I love riding in cars on country roads with windows down, the whoosh of fresh air passing through, high green trees and looming hills. I love cooking on a fire, nestling snug foil packets into glittering wood embers, keeping an eye on dogs with wagging tails, the doggies themselves keeping an eye on whatever’s cooking. I love bright grass, muddy paths, rivers and streams and lakes and seas. So what am I doing in the city?
I go to Vermont for the fourth of July. I have gone almost every year of my life and can count on one hand the times I have missed and list the reasons — they had to be good — why I skipped out on something so precious. I asked Shawn last night, “Does coming back to the city get harder every year, or have I just forgotten how hard it was last year?” He thought the latter. Probably true.
My mom wrote a poem several years ago, a sestina about Vermont where she said that “dozens of us think of the entire state as the converted church Doug owns.” And it is true, really, that there are two Vermonts. There is the state where dear friends of mine have lived and strangers, too, a beautiful state that is accessible all year. And then there is that smaller and more specific place that belongs to the aforementioned dozens, Doug’s Vermont, Vermont of my childhood, Vermont where I see the people I’ve known longest outside my family, where my brother unwinds, where everyone there knows it’s magic. Vermont where campfire banter is legendary and where shared memories — of injuries and car trouble, of games and inner tubes and jokes that never get old — are a balm that soothes the major and minor aggravations of our other, year-round lives.
It is perfect even when it rains all day and tents get soaked through, even when you have a belly ache and maybe a slight hangover and not enough sleep, perfect even when the brook’s so cold it makes your bones ache.
It is perfect, and it sure is hard to leave. It might get harder every year that us kids grow up more and our parents get older, harder now that my papa is a Grandpa, my niece her own blissed out little person in sheer heaven with all of us there around the clock, with countless nooks to explore and dogs to chase down. In some ways, it is harder to leave now just because we’re grown enough to know that many of us feel the same nagging heartache about heading back to our respective day-to-days when it’s time to go.
In other ways, it gets easier to hold onto that state of mind. Before a tough exam the other day, which I had not studied much for and did not much mind, a classmate asked where I’d been over the weekend and commented that I was still up there even though my body was in class. At work, my boss said that she wished she could have my attitude, a potentially laughable compliment for my often wound up self to receive. I’m trying, people. I’m trying to keep my head in those hills, to not engage with the stresses of the city, to move on with my chin up when people invade my space with cell phones and cigarettes and general clamor. I think it just might be working this time around. Vegetables help, and free things to do in parks. Walking by the water helps, as does taking the N train in the morning and waving to Lady Liberty (I can’t pass The Lady without at least a little wave). Friends bearing balcony grown herb poseys help immensely, and so do cooking and brewing and all the homey projects that I seek to document here.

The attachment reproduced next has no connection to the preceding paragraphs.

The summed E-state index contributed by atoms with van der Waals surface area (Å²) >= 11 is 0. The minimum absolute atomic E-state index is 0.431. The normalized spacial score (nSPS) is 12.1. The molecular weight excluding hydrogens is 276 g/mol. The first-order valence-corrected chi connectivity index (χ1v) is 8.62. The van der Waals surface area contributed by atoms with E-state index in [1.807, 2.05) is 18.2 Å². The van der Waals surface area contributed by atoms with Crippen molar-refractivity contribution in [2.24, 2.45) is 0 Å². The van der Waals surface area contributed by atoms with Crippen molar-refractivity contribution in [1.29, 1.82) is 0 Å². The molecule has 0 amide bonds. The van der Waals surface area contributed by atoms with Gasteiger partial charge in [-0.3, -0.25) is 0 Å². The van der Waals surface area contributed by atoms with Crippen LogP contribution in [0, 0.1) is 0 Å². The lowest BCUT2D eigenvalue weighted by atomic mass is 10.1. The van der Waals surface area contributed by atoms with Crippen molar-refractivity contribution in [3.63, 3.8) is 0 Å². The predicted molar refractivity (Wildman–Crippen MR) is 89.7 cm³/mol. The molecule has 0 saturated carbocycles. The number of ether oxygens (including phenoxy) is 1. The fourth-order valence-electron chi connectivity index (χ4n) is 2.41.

When I started this blog, my lovely boyfriend was good enough to point out that I am not a country girl, having moved to a city at the age of four. It is true that I have spent the majority of my life in cities. It is true, too, that I am head over heels in love with so many pockets of the cities where I’ve lived, that I love theaters and restaurants and bars, live music and events I never could have dreamed up. I love Coney Island and riding bikes in Red Hook and having access to so many different cultures and points of view. But I started this blog, and I named it what I did, because I feel a lot of the time like it’s easiest to tap into my best self, to feel like my feet are planted and the world makes sense when I’m surrounded by grass and trees, when there’s room for flowers and food gardens. I feel most at rest when I am doing crafty things in the kitchen, making cheese or canning jam, taking on projects that feel, in an abstract way, a bit more rural to me.
Most of these activities are things that I took up after moving to NYC, partly in an attempt to simplify things by making stuff myself, partly in an attempt to make contact with the land by supporting farmers with these endeavors. In the years since I have started canning, I have seen the food preservation section just about double in several major bookstores in the city. I have come across more and more people who make beer in the city, and cheese and kraut and all kinds of other goodies, and I’ve heard of more and more awesome events happening around those things. It is wonderful to know that there is so much going on across the country with urban farming, massive canning events, new CSAs, school gardens, and on and on. Knowing that these things are happening here in the city does my little heart so much good, reminds me that there are others around me who live on concrete and crave the same thing I crave, the ease of setting down roots that comes from being on more accessible land. It is good to remember that any number of actions can be taken to bring that rooted feeling into the city.
I missed Vermont the moment I left. I look forward to the next fourth of July, and I will pine away for that place for the next 360 days or so. But on the whole, I just plain feel blessed to have those few precious days up there, out of cell phone range, and I am grateful beyond words that opportunities exist for me to tap into that VT calm year round, here in the city that is my home. It gets a little easier every year.